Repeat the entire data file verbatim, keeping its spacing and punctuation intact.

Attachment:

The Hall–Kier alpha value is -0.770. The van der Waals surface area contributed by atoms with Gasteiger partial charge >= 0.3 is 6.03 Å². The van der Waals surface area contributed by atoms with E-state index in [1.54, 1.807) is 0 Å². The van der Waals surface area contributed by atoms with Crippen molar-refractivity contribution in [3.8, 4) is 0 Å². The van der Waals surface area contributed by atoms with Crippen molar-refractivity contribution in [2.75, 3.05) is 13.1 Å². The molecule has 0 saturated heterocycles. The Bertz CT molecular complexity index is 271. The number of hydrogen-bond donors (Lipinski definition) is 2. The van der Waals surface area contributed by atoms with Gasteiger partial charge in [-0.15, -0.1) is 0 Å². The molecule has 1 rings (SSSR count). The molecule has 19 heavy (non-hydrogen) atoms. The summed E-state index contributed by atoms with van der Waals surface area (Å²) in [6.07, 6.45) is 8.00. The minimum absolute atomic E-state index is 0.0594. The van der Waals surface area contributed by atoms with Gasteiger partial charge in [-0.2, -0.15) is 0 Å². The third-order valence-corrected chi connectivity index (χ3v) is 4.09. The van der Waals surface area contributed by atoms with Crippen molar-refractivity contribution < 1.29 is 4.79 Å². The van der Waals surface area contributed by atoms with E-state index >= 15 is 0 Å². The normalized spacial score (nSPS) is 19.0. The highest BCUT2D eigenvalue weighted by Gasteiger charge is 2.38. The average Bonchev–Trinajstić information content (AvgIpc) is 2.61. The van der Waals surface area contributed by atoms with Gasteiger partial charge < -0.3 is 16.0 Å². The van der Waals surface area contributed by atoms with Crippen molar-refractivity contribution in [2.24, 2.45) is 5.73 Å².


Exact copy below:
The Hall–Kier alpha value is -0.770. The van der Waals surface area contributed by atoms with Gasteiger partial charge >= 0.3 is 6.03 Å². The van der Waals surface area contributed by atoms with E-state index in [1.54, 1.807) is 0 Å². The van der Waals surface area contributed by atoms with Crippen molar-refractivity contribution in [3.8, 4) is 0 Å². The van der Waals surface area contributed by atoms with Crippen molar-refractivity contribution in [2.75, 3.05) is 13.1 Å². The molecule has 0 saturated heterocycles. The Bertz CT molecular complexity index is 271. The number of hydrogen-bond donors (Lipinski definition) is 2. The van der Waals surface area contributed by atoms with Gasteiger partial charge in [-0.15, -0.1) is 0 Å². The molecule has 1 rings (SSSR count). The molecule has 19 heavy (non-hydrogen) atoms. The summed E-state index contributed by atoms with van der Waals surface area (Å²) in [6.07, 6.45) is 8.00. The minimum absolute atomic E-state index is 0.0594. The van der Waals surface area contributed by atoms with Gasteiger partial charge in [-0.2, -0.15) is 0 Å². The third-order valence-corrected chi connectivity index (χ3v) is 4.09. The van der Waals surface area contributed by atoms with Crippen molar-refractivity contribution < 1.29 is 4.79 Å². The van der Waals surface area contributed by atoms with E-state index >= 15 is 0 Å². The normalized spacial score (nSPS) is 19.0. The highest BCUT2D eigenvalue weighted by Gasteiger charge is 2.38. The average Bonchev–Trinajstić information content (AvgIpc) is 2.61. The van der Waals surface area contributed by atoms with Gasteiger partial charge < -0.3 is 16.0 Å². The van der Waals surface area contributed by atoms with Crippen molar-refractivity contribution in [2.24, 2.45) is 5.73 Å².